I was looking for data on how many infographics get produced every year. I couldn’t find any. The numbers that I did see looked like they were pulled out from thin air. So that becomes useless. But, considering that we see a lot of infographics today, let’s just say – there are a lot of them being produced every year, maybe even every day. Infographics are getting widely popular as a medium to deliver (sometimes) serious data that will capture the attention of the 8 year old in all of us. Bright colors, bigger text and lots of data attract our curiosity to those long and elegantly (mostly) designed graphic files.
For those of you who are still scratching your heads wondering what info on graphics am I talking about – I am referring to information graphics (long for, infographics). They are visual representations of information (data/knowledge). They have been around for a long time but the recent popularity of those brightly-lit charts has been propelled by tech-invasion meets graphic-design. There is data all around us and there are people with attention spans of a skink. Add to that, being bombarded by a million messages at once doesn’t make it any easier. We don’t get enough time to keep our attention on something to assimilate what we see.
So coming back to the infographics, I personally love them. It adds up to my “take the message out” concept. It’s creative. And it’s meant to be fresh every time. It helps convert a chunk of text into something that we can comprehend easily. It makes representation easy with explanation included.
Infographics are used for various purposes. Some of the most popular and viral infographics are the ones that involved technology, politics and lot of social. People use them to communicate a story. And that story can be anything. It could be a social cause or it could be about you. I tried creating a infograph resume, when I was in Dubai recently, for the fun of it. See below.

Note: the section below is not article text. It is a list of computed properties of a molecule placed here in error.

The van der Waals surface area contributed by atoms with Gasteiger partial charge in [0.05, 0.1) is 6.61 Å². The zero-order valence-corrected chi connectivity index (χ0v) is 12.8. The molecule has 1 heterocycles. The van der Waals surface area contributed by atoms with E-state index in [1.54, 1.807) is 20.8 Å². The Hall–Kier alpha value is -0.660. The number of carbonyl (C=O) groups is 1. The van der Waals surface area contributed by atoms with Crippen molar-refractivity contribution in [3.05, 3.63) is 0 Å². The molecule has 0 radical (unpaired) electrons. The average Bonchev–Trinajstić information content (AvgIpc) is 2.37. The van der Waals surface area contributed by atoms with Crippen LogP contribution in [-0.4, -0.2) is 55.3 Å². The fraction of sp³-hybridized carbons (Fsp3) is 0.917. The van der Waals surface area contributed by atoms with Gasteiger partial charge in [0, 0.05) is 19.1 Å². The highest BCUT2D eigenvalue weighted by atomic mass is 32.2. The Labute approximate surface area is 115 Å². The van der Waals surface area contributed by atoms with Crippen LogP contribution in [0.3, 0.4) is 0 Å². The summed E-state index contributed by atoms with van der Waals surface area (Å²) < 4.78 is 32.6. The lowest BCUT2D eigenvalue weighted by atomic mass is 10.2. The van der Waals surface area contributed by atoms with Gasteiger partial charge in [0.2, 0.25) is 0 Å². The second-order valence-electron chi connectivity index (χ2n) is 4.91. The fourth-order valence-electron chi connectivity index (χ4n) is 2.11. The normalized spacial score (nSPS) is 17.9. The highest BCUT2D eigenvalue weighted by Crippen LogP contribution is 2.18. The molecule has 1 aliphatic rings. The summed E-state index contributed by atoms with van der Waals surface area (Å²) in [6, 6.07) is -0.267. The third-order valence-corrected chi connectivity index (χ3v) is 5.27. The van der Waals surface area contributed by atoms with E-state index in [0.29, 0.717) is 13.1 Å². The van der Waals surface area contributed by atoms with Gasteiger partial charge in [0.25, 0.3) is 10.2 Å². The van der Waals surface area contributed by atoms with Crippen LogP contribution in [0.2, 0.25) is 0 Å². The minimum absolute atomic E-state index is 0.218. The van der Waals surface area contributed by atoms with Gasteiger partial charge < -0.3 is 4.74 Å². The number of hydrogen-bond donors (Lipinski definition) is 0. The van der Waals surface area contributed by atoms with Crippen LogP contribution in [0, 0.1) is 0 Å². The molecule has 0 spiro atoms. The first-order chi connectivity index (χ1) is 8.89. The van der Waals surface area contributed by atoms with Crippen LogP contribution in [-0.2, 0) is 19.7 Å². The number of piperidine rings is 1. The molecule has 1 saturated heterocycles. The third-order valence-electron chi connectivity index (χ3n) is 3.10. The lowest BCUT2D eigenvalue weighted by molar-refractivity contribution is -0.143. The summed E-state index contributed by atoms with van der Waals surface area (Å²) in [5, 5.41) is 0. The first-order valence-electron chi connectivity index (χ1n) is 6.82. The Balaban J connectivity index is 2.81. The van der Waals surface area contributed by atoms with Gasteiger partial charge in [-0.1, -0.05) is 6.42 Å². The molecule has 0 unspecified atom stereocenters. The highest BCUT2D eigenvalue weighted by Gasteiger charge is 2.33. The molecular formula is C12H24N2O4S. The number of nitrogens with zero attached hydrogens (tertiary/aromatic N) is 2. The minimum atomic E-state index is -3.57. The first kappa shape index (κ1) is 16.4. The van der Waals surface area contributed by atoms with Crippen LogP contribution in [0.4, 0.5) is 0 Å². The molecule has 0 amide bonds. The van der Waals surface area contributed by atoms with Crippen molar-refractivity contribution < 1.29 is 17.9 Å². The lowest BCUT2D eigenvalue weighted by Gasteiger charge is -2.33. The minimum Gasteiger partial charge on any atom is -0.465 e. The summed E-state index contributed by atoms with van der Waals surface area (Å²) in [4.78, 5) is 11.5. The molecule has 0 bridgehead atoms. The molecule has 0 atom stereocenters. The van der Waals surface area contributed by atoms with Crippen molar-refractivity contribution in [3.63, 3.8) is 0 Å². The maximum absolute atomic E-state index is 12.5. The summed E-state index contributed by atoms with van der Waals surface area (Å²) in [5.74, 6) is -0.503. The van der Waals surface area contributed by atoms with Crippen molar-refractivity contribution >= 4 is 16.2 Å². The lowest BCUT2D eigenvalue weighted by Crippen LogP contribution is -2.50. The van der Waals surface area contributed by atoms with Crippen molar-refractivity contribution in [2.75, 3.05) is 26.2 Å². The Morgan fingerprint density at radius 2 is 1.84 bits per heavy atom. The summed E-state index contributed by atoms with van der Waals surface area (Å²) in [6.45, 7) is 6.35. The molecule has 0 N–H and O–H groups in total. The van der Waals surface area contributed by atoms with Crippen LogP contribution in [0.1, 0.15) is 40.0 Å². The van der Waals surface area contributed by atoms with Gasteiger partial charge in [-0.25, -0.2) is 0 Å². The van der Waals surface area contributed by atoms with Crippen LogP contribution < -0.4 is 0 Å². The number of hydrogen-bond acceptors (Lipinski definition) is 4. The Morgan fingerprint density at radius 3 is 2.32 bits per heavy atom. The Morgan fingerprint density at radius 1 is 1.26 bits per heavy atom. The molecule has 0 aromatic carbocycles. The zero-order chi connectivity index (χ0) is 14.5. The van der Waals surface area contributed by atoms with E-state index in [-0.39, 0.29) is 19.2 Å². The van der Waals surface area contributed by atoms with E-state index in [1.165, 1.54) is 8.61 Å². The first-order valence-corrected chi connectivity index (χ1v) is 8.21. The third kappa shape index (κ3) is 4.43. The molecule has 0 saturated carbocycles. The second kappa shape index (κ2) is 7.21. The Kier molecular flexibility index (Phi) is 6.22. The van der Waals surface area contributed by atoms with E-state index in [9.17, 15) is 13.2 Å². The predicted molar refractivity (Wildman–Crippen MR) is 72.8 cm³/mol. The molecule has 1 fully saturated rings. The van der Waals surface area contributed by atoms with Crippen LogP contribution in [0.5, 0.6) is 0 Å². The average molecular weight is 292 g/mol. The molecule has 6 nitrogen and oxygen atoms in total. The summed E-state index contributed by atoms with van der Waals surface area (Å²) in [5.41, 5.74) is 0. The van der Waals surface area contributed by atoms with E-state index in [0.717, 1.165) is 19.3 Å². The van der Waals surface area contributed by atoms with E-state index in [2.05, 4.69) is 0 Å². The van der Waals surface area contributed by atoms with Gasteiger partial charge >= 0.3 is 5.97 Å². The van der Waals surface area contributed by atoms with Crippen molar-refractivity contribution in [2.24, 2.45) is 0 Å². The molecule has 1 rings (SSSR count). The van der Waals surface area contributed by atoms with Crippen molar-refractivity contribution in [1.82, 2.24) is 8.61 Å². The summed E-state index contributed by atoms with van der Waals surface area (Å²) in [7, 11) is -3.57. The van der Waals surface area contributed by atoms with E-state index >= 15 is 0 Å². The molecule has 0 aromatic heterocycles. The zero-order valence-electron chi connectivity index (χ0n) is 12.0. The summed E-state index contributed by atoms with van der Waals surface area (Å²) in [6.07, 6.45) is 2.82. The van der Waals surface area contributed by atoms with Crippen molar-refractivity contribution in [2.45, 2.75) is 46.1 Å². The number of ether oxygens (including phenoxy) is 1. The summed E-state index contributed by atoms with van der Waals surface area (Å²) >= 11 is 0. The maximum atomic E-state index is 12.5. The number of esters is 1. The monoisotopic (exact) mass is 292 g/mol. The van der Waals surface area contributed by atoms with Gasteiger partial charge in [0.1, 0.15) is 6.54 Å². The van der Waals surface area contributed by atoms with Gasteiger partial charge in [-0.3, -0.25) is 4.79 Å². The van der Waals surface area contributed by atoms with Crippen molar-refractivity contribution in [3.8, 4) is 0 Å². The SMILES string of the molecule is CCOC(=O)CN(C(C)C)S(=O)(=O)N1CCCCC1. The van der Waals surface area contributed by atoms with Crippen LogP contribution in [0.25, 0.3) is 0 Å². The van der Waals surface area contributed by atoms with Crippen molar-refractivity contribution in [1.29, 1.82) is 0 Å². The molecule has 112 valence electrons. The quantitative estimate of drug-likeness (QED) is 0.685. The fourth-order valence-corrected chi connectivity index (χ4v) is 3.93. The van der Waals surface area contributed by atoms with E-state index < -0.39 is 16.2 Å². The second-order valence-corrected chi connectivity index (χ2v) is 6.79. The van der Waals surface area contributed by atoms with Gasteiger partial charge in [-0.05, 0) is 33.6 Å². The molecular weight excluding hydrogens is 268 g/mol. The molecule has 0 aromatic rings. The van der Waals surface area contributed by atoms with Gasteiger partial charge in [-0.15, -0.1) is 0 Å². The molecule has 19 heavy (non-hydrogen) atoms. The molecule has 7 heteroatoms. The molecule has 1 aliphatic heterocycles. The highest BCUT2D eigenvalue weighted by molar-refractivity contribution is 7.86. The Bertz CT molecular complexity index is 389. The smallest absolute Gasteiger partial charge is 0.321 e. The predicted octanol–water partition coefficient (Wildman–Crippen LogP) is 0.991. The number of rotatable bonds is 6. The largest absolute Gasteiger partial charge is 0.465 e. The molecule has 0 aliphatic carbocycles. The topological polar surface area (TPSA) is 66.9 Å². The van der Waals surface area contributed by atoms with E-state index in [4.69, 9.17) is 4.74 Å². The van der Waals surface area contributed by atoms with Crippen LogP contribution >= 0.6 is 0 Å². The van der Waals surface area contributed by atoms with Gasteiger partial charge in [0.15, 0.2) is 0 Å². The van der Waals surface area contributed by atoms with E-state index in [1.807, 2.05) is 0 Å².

But I don’t think anyone outside my friend circle was impressed. So I figure my friends were only being nice. Thanks guys! ;-)
There is one thing I have against infographics – they can be so time-consuming to produce. But once they are done, they become a good information source for some time. Though their expiry dates do seem longer than those of texty pages.
Some of the few rules when working on infographics:
- Do not start with the graphics.
- Stick to the data. Sift. Sift. Sift through the data.
- Find the story (in that data). Think why would people want to go through that infographic.
4. Don’t clutter. Stay lite.
5. Stick to a color scheme. But stray, if necessary.
6. Think graphic, not text. Think larger.
I recently created an infographic for a company I was trying out for. I got the idea from their ‘about’ page which was too texty for me. And they had some great data points to highlight. See below.
I had great fun building the infographic. I think it took me around 2 days to build and it taught me a lot about the whole process – data collection, proofing, design and presentation. At the end of the day, it helped me have some great conversations inside that organization.
Would I recommend building an infographic? In one word, yes. But the challenge is being different, unique in a world that sees at least one new infographic every day. But wait, you don’t have to worry about that. The correct question is – how many infographics is your audience seeing? Chances are they see one every week or month. Building your story in graphical format helps them connect the dots from screen to mind.
If you want to share your infographic idea, please comment here. Or send me an email or tweet me – @ashed.